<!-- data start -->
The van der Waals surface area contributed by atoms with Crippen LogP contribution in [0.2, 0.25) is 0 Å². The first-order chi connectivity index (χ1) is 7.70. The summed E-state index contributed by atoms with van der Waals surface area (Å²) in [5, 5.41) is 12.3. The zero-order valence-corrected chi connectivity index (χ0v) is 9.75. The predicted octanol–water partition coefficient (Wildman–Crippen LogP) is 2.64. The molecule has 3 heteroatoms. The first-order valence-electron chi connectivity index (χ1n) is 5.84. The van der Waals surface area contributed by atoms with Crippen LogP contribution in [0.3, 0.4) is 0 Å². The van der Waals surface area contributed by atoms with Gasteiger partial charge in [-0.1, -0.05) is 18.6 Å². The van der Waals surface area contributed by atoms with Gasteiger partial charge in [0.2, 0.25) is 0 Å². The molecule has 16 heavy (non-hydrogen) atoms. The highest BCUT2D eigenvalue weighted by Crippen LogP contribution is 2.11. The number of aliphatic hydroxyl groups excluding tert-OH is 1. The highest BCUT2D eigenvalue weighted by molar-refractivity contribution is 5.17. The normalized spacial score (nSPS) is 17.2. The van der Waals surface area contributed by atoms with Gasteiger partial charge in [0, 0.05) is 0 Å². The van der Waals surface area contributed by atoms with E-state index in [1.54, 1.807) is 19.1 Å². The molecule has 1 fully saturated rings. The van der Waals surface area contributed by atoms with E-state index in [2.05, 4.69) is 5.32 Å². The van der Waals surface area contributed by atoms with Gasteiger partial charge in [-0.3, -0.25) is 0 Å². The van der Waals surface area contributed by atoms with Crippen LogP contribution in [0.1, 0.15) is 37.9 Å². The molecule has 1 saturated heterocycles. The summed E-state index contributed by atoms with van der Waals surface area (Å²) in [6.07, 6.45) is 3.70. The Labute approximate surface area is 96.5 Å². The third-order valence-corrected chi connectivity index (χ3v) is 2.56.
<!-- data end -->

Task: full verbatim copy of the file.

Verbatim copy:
The van der Waals surface area contributed by atoms with Crippen LogP contribution in [0.2, 0.25) is 0 Å². The first-order chi connectivity index (χ1) is 7.70. The summed E-state index contributed by atoms with van der Waals surface area (Å²) in [5, 5.41) is 12.3. The zero-order valence-corrected chi connectivity index (χ0v) is 9.75. The predicted octanol–water partition coefficient (Wildman–Crippen LogP) is 2.64. The molecule has 3 heteroatoms. The first-order valence-electron chi connectivity index (χ1n) is 5.84. The van der Waals surface area contributed by atoms with Crippen LogP contribution in [0.3, 0.4) is 0 Å². The van der Waals surface area contributed by atoms with Gasteiger partial charge in [-0.1, -0.05) is 18.6 Å². The van der Waals surface area contributed by atoms with Gasteiger partial charge in [0.2, 0.25) is 0 Å². The molecule has 16 heavy (non-hydrogen) atoms. The highest BCUT2D eigenvalue weighted by Crippen LogP contribution is 2.11. The number of aliphatic hydroxyl groups excluding tert-OH is 1. The highest BCUT2D eigenvalue weighted by molar-refractivity contribution is 5.17. The normalized spacial score (nSPS) is 17.2. The van der Waals surface area contributed by atoms with Gasteiger partial charge in [0, 0.05) is 0 Å². The van der Waals surface area contributed by atoms with E-state index in [1.54, 1.807) is 19.1 Å². The molecule has 1 fully saturated rings. The van der Waals surface area contributed by atoms with E-state index in [2.05, 4.69) is 5.32 Å². The van der Waals surface area contributed by atoms with Gasteiger partial charge in [-0.3, -0.25) is 0 Å². The van der Waals surface area contributed by atoms with Crippen LogP contribution in [0.1, 0.15) is 37.9 Å². The molecule has 1 saturated heterocycles. The summed E-state index contributed by atoms with van der Waals surface area (Å²) in [6.07, 6.45) is 3.70. The Labute approximate surface area is 96.5 Å². The third-order valence-corrected chi connectivity index (χ3v) is 2.56.